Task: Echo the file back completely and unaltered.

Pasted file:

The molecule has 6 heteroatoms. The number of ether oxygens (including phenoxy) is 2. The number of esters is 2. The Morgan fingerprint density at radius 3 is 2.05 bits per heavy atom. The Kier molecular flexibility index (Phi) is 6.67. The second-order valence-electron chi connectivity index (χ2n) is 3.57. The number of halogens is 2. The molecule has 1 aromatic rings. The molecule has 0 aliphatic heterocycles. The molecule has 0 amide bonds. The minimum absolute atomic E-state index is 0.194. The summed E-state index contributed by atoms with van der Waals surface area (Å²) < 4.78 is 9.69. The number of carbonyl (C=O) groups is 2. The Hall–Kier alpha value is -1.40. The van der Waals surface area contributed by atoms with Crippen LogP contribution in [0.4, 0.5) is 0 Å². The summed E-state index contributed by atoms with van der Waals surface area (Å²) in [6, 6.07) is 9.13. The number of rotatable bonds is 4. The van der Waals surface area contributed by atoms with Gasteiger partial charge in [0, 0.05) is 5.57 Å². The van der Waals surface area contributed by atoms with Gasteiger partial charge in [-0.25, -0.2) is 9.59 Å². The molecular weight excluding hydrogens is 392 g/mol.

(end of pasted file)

The molecule has 6 heteroatoms. The number of ether oxygens (including phenoxy) is 2. The number of esters is 2. The Morgan fingerprint density at radius 3 is 2.05 bits per heavy atom. The Kier molecular flexibility index (Phi) is 6.67. The second-order valence-electron chi connectivity index (χ2n) is 3.57. The number of halogens is 2. The molecule has 1 aromatic rings. The molecule has 0 aliphatic heterocycles. The molecule has 0 amide bonds. The minimum absolute atomic E-state index is 0.194. The summed E-state index contributed by atoms with van der Waals surface area (Å²) < 4.78 is 9.69. The number of carbonyl (C=O) groups is 2. The Hall–Kier alpha value is -1.40. The van der Waals surface area contributed by atoms with Crippen LogP contribution in [0.4, 0.5) is 0 Å². The summed E-state index contributed by atoms with van der Waals surface area (Å²) in [6, 6.07) is 9.13. The number of rotatable bonds is 4. The van der Waals surface area contributed by atoms with Gasteiger partial charge in [0, 0.05) is 5.57 Å². The van der Waals surface area contributed by atoms with Gasteiger partial charge in [-0.25, -0.2) is 9.59 Å². The molecular weight excluding hydrogens is 392 g/mol.